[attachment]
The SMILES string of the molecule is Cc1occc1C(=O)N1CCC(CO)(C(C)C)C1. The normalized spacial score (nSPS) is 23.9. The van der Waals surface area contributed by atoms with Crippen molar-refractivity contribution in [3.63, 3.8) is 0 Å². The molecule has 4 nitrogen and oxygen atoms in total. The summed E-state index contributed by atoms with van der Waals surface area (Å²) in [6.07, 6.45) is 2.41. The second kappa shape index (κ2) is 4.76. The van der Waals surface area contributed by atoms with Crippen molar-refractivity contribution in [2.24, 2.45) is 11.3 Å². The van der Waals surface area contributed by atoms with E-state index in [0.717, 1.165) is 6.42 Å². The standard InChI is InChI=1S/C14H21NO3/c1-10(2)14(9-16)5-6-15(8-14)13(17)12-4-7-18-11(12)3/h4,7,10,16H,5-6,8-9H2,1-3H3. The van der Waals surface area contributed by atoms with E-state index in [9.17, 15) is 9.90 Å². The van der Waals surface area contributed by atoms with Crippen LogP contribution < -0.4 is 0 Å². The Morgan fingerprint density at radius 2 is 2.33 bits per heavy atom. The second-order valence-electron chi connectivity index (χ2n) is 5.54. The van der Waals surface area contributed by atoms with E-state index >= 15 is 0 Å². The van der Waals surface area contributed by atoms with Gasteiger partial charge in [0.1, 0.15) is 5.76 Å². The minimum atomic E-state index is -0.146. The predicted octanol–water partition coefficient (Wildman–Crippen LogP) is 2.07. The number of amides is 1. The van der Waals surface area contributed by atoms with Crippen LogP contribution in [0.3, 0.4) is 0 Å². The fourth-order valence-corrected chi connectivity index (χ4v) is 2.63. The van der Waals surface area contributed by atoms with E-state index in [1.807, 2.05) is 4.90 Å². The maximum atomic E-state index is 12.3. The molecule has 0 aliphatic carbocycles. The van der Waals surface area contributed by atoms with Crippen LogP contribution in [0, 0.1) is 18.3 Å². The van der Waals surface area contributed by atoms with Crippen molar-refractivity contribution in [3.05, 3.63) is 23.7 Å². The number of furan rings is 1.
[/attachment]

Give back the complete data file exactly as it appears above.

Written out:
The SMILES string of the molecule is Cc1occc1C(=O)N1CCC(CO)(C(C)C)C1. The normalized spacial score (nSPS) is 23.9. The van der Waals surface area contributed by atoms with Crippen molar-refractivity contribution in [3.63, 3.8) is 0 Å². The molecule has 4 nitrogen and oxygen atoms in total. The summed E-state index contributed by atoms with van der Waals surface area (Å²) in [6.07, 6.45) is 2.41. The second kappa shape index (κ2) is 4.76. The van der Waals surface area contributed by atoms with Crippen molar-refractivity contribution in [2.24, 2.45) is 11.3 Å². The van der Waals surface area contributed by atoms with E-state index in [0.717, 1.165) is 6.42 Å². The standard InChI is InChI=1S/C14H21NO3/c1-10(2)14(9-16)5-6-15(8-14)13(17)12-4-7-18-11(12)3/h4,7,10,16H,5-6,8-9H2,1-3H3. The van der Waals surface area contributed by atoms with E-state index in [9.17, 15) is 9.90 Å². The van der Waals surface area contributed by atoms with Crippen LogP contribution < -0.4 is 0 Å². The Morgan fingerprint density at radius 2 is 2.33 bits per heavy atom. The second-order valence-electron chi connectivity index (χ2n) is 5.54. The van der Waals surface area contributed by atoms with E-state index >= 15 is 0 Å². The van der Waals surface area contributed by atoms with Gasteiger partial charge in [0.1, 0.15) is 5.76 Å². The minimum atomic E-state index is -0.146. The predicted octanol–water partition coefficient (Wildman–Crippen LogP) is 2.07. The number of amides is 1. The van der Waals surface area contributed by atoms with Crippen LogP contribution in [0.3, 0.4) is 0 Å². The fourth-order valence-corrected chi connectivity index (χ4v) is 2.63. The van der Waals surface area contributed by atoms with E-state index in [1.807, 2.05) is 4.90 Å². The maximum atomic E-state index is 12.3. The molecule has 0 aliphatic carbocycles. The van der Waals surface area contributed by atoms with Crippen LogP contribution in [0, 0.1) is 18.3 Å². The van der Waals surface area contributed by atoms with Crippen molar-refractivity contribution in [3.05, 3.63) is 23.7 Å². The number of furan rings is 1.